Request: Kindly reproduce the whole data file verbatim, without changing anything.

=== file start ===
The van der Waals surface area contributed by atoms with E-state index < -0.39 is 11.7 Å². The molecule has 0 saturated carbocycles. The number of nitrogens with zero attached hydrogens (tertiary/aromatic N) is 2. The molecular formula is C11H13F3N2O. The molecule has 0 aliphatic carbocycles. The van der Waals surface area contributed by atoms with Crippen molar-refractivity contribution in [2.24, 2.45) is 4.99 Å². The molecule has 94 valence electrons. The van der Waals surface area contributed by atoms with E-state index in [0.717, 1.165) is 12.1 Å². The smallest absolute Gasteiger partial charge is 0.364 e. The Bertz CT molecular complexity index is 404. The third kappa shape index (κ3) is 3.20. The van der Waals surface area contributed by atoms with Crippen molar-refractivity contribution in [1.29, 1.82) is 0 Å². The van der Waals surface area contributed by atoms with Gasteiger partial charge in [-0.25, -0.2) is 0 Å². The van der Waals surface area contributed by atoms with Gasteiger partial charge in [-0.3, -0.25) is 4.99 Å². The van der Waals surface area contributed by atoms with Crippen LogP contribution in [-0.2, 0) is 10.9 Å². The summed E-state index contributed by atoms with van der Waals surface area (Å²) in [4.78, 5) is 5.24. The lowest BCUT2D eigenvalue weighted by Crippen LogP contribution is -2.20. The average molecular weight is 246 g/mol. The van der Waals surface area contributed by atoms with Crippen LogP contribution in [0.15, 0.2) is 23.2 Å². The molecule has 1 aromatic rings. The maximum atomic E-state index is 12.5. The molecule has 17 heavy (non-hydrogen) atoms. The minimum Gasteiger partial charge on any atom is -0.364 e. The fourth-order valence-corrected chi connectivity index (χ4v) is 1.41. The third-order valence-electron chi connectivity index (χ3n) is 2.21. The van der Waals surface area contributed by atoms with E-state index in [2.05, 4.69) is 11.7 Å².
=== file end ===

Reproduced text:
The van der Waals surface area contributed by atoms with E-state index < -0.39 is 11.7 Å². The molecule has 0 saturated carbocycles. The number of nitrogens with zero attached hydrogens (tertiary/aromatic N) is 2. The molecular formula is C11H13F3N2O. The molecule has 0 aliphatic carbocycles. The van der Waals surface area contributed by atoms with Crippen molar-refractivity contribution in [2.24, 2.45) is 4.99 Å². The molecule has 94 valence electrons. The van der Waals surface area contributed by atoms with E-state index in [0.717, 1.165) is 12.1 Å². The smallest absolute Gasteiger partial charge is 0.364 e. The Bertz CT molecular complexity index is 404. The third kappa shape index (κ3) is 3.20. The van der Waals surface area contributed by atoms with Crippen molar-refractivity contribution in [1.29, 1.82) is 0 Å². The van der Waals surface area contributed by atoms with Gasteiger partial charge in [-0.25, -0.2) is 0 Å². The van der Waals surface area contributed by atoms with Gasteiger partial charge in [-0.3, -0.25) is 4.99 Å². The van der Waals surface area contributed by atoms with Crippen LogP contribution in [-0.2, 0) is 10.9 Å². The summed E-state index contributed by atoms with van der Waals surface area (Å²) in [4.78, 5) is 5.24. The lowest BCUT2D eigenvalue weighted by Crippen LogP contribution is -2.20. The average molecular weight is 246 g/mol. The van der Waals surface area contributed by atoms with Crippen LogP contribution in [0.15, 0.2) is 23.2 Å². The molecule has 1 aromatic rings. The maximum atomic E-state index is 12.5. The molecule has 17 heavy (non-hydrogen) atoms. The minimum Gasteiger partial charge on any atom is -0.364 e. The fourth-order valence-corrected chi connectivity index (χ4v) is 1.41. The third-order valence-electron chi connectivity index (χ3n) is 2.21. The van der Waals surface area contributed by atoms with E-state index in [2.05, 4.69) is 11.7 Å².